Zombie movies have always been something of a guilty pleasure of mine. I don’t watch them very often, but I do watch a couple each year. Most are disposable “so bad it’s good” type movies, while others are well-crafted comedies, such as Zombieland or Shaun of the Dead. A rare few, like Danny Boyle’s 28 Days Later are something really special. I almost never have nightmares, but I had one after seeing that particular vision of hell.
But the novel World War Z puts them all in the shade. Written by Max Brooks and published in 2006, it is done as an oral history. I like reading oral histories, and Brooks was partly inspired by his experience of reading The Good War by Studs Terkel. I haven’t read The Good War, but I have read Japan at War, written by Haruko and Theodore Cook. It consists of interviews with Japanese people from all walks of life, talking about their experiences before, during, and after the Second World War. It was an incredibly moving book, and it is to Brooks’ credit that he manages to conjure up something of the same spirit in a book about a zombie apocalypse.
The plague starts in China, which tries to cover it up. Refugees flee the country, and gradually the contagion spreads all over the globe. Government inaction and incompetence, apathetic populations, and opportunistic businesspeople all contribute to the situation gradually worsening until the future of the human race itself is threatened.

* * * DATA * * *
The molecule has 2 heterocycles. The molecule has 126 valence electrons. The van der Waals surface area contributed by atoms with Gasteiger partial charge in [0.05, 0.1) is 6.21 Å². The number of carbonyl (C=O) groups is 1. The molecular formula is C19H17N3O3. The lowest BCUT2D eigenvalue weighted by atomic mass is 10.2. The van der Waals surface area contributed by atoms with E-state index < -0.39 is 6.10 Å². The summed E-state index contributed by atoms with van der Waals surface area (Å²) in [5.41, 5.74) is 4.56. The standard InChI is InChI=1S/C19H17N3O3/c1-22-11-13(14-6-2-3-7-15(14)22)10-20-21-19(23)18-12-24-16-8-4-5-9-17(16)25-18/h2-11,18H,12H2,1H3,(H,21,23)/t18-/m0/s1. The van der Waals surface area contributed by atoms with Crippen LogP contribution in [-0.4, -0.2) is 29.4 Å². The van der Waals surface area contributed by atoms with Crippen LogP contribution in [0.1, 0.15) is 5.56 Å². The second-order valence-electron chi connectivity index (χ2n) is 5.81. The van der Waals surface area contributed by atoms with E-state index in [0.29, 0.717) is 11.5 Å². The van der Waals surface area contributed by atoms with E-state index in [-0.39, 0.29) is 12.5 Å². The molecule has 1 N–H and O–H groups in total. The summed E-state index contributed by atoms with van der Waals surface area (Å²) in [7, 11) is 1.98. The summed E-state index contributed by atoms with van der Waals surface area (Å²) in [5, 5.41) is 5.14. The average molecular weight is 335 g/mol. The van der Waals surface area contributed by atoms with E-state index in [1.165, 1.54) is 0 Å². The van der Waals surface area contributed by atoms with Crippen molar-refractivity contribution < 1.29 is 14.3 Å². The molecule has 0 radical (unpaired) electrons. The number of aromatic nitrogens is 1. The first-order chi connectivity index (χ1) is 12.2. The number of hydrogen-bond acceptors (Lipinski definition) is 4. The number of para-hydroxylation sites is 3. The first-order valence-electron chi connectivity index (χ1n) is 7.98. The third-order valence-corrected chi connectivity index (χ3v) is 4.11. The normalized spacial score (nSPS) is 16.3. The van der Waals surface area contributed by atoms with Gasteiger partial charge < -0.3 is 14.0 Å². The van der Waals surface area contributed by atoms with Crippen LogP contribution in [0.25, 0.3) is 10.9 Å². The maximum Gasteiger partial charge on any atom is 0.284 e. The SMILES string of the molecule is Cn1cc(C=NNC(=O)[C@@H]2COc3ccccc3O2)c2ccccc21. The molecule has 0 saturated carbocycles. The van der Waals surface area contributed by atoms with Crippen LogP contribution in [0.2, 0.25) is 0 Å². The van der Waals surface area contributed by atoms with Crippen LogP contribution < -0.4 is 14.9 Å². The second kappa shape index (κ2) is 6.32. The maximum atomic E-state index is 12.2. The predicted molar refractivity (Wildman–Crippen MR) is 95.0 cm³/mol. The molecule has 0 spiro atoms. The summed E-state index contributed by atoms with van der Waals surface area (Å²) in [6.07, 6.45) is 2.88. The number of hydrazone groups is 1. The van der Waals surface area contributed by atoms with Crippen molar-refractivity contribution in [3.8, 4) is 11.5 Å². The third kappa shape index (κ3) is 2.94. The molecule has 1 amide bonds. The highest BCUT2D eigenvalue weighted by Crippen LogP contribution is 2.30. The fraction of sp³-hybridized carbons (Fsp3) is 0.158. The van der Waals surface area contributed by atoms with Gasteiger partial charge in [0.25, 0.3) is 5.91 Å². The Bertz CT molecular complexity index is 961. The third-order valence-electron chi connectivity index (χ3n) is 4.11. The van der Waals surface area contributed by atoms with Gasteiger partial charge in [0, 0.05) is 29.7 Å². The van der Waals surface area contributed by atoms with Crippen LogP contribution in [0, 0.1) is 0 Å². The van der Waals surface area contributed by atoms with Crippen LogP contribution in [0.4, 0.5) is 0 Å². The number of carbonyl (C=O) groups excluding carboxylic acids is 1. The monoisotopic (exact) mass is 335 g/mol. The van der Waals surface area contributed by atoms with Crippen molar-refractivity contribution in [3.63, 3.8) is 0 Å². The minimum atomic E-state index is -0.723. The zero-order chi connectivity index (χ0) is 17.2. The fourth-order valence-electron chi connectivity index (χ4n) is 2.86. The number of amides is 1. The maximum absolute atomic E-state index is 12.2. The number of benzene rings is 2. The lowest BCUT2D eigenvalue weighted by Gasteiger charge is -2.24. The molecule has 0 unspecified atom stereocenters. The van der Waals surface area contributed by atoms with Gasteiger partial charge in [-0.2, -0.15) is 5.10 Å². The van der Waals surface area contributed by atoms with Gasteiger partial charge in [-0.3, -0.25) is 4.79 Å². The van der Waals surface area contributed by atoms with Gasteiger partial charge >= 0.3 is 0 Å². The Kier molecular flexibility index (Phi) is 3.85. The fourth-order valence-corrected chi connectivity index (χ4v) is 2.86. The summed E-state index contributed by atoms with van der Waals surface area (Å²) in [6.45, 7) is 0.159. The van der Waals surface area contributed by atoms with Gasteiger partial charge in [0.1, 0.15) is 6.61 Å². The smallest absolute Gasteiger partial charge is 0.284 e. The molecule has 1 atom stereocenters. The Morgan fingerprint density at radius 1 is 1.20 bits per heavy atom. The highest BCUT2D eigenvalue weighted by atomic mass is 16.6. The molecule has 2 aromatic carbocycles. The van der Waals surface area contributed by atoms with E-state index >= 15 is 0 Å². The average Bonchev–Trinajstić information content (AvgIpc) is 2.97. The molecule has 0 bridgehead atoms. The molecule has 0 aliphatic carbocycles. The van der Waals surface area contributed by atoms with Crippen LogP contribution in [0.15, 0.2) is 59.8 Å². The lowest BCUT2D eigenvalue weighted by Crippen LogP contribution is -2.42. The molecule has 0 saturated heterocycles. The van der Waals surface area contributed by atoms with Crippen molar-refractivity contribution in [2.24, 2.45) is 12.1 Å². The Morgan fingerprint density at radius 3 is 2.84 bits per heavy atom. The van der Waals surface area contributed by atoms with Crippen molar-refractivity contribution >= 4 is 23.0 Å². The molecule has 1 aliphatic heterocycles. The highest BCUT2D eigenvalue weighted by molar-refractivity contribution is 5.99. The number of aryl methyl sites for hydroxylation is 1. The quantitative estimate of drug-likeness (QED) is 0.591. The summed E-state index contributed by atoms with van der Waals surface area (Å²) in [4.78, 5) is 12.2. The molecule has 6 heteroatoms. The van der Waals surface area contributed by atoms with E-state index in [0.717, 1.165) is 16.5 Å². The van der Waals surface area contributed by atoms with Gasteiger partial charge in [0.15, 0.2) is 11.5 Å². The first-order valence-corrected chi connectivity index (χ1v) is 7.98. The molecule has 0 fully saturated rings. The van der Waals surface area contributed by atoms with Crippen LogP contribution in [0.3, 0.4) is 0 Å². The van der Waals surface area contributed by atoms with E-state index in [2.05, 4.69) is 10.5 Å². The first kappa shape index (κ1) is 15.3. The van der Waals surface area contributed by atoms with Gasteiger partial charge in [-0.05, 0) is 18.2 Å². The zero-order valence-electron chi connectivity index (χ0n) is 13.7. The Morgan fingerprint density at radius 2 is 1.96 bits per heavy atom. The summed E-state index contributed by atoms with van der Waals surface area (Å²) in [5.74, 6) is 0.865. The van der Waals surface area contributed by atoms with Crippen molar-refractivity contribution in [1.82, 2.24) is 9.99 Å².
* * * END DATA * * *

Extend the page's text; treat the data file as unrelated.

The world Brooks depicts is scarily believable. China’s cover-up is reminiscent of what happened with SARS, American military mistakes bring Iraq to mind, and Russia gradually lapsing into Tsarist theocracy does not seem a stretch at all.
But the true power of his book is in the memorable characters he creates. WWZ contains the stories of soldiers, doctors, politicians and many more giving their experiences of the war. An American veteran angrily explains the military disaster that was the battle of Yonkers, a Cuban businessman relates with irony how American refugees fled to his country, and an Australian astronaut tells of watching the world go to hell from the International Space Station.
Also, stories of how some great leaders were killed, not by hostile action, but by the awesome responsibilities of their positions, really ring true, bringing to mind the US president FDR and Australian prime minister John Curtin, both of whom led their countries during world war two and died just as victory was in sight.
A movie will be made of the book, and I am very curious to see what happens with it. If done right, I think it has the potential to be the best zombie film ever made. With WWZ Brooks created a real work of art, and I truly hope that the film lives up to it.